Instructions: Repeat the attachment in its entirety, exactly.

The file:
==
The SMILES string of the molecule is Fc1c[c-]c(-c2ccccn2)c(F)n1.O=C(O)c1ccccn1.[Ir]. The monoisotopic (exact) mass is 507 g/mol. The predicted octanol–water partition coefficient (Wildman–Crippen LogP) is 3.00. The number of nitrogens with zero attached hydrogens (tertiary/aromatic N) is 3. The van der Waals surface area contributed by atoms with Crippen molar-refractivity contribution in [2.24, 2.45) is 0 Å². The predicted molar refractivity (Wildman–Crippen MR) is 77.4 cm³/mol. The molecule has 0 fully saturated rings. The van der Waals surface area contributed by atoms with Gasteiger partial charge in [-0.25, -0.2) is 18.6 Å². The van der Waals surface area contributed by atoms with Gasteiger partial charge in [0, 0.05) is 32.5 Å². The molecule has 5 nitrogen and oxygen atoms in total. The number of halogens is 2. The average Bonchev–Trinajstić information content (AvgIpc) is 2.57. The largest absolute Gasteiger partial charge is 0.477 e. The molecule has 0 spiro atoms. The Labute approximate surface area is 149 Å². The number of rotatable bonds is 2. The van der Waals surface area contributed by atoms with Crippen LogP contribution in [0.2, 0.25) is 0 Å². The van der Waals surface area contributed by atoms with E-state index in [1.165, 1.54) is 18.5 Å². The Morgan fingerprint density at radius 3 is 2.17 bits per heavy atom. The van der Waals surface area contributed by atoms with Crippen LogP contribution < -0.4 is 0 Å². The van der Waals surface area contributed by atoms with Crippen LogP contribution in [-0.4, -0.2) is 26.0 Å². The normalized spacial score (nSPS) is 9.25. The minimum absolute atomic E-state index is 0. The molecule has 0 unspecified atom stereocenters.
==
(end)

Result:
The SMILES string of the molecule is Fc1c[c-]c(-c2ccccn2)c(F)n1.O=C(O)c1ccccn1.[Ir]. The monoisotopic (exact) mass is 507 g/mol. The predicted octanol–water partition coefficient (Wildman–Crippen LogP) is 3.00. The number of nitrogens with zero attached hydrogens (tertiary/aromatic N) is 3. The van der Waals surface area contributed by atoms with Crippen molar-refractivity contribution in [2.24, 2.45) is 0 Å². The predicted molar refractivity (Wildman–Crippen MR) is 77.4 cm³/mol. The molecule has 0 fully saturated rings. The van der Waals surface area contributed by atoms with Gasteiger partial charge in [-0.25, -0.2) is 18.6 Å². The van der Waals surface area contributed by atoms with Gasteiger partial charge in [0, 0.05) is 32.5 Å². The molecule has 5 nitrogen and oxygen atoms in total. The number of halogens is 2. The average Bonchev–Trinajstić information content (AvgIpc) is 2.57. The largest absolute Gasteiger partial charge is 0.477 e. The molecule has 0 spiro atoms. The Labute approximate surface area is 149 Å². The number of rotatable bonds is 2. The van der Waals surface area contributed by atoms with Crippen LogP contribution in [0.2, 0.25) is 0 Å². The van der Waals surface area contributed by atoms with E-state index in [1.165, 1.54) is 18.5 Å². The Morgan fingerprint density at radius 3 is 2.17 bits per heavy atom. The van der Waals surface area contributed by atoms with Crippen LogP contribution < -0.4 is 0 Å². The van der Waals surface area contributed by atoms with Crippen LogP contribution in [-0.4, -0.2) is 26.0 Å². The normalized spacial score (nSPS) is 9.25. The minimum absolute atomic E-state index is 0. The molecule has 0 unspecified atom stereocenters.